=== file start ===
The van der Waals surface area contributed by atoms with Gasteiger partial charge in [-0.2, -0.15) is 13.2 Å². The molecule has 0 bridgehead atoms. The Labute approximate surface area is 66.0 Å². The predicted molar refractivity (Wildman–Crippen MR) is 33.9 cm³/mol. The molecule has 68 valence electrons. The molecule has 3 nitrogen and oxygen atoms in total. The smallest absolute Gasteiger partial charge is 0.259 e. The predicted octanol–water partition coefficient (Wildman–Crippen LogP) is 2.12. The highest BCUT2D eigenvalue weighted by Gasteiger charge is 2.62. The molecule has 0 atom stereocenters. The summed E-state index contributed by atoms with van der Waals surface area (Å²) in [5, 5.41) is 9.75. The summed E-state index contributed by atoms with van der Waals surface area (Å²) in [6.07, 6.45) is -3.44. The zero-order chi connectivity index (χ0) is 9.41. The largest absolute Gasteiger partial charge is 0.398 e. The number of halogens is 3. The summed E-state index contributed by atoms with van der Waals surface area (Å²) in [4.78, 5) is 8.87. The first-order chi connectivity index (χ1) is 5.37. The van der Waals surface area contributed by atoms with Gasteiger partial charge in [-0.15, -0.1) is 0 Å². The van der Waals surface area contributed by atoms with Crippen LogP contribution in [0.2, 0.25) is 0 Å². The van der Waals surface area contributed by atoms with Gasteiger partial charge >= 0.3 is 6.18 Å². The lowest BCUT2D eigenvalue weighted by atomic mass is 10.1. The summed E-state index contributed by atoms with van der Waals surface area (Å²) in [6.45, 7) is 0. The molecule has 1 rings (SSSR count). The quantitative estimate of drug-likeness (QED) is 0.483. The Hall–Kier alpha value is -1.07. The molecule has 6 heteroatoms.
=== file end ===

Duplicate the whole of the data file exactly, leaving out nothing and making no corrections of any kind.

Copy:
The van der Waals surface area contributed by atoms with Gasteiger partial charge in [-0.2, -0.15) is 13.2 Å². The molecule has 0 bridgehead atoms. The Labute approximate surface area is 66.0 Å². The predicted molar refractivity (Wildman–Crippen MR) is 33.9 cm³/mol. The molecule has 68 valence electrons. The molecule has 3 nitrogen and oxygen atoms in total. The smallest absolute Gasteiger partial charge is 0.259 e. The predicted octanol–water partition coefficient (Wildman–Crippen LogP) is 2.12. The highest BCUT2D eigenvalue weighted by Gasteiger charge is 2.62. The molecule has 0 atom stereocenters. The summed E-state index contributed by atoms with van der Waals surface area (Å²) in [5, 5.41) is 9.75. The summed E-state index contributed by atoms with van der Waals surface area (Å²) in [6.07, 6.45) is -3.44. The zero-order chi connectivity index (χ0) is 9.41. The largest absolute Gasteiger partial charge is 0.398 e. The number of halogens is 3. The summed E-state index contributed by atoms with van der Waals surface area (Å²) in [4.78, 5) is 8.87. The first-order chi connectivity index (χ1) is 5.37. The van der Waals surface area contributed by atoms with Gasteiger partial charge in [-0.15, -0.1) is 0 Å². The van der Waals surface area contributed by atoms with Crippen LogP contribution in [0.2, 0.25) is 0 Å². The van der Waals surface area contributed by atoms with Gasteiger partial charge >= 0.3 is 6.18 Å². The lowest BCUT2D eigenvalue weighted by atomic mass is 10.1. The summed E-state index contributed by atoms with van der Waals surface area (Å²) in [6.45, 7) is 0. The molecule has 1 rings (SSSR count). The quantitative estimate of drug-likeness (QED) is 0.483. The Hall–Kier alpha value is -1.07. The molecule has 6 heteroatoms.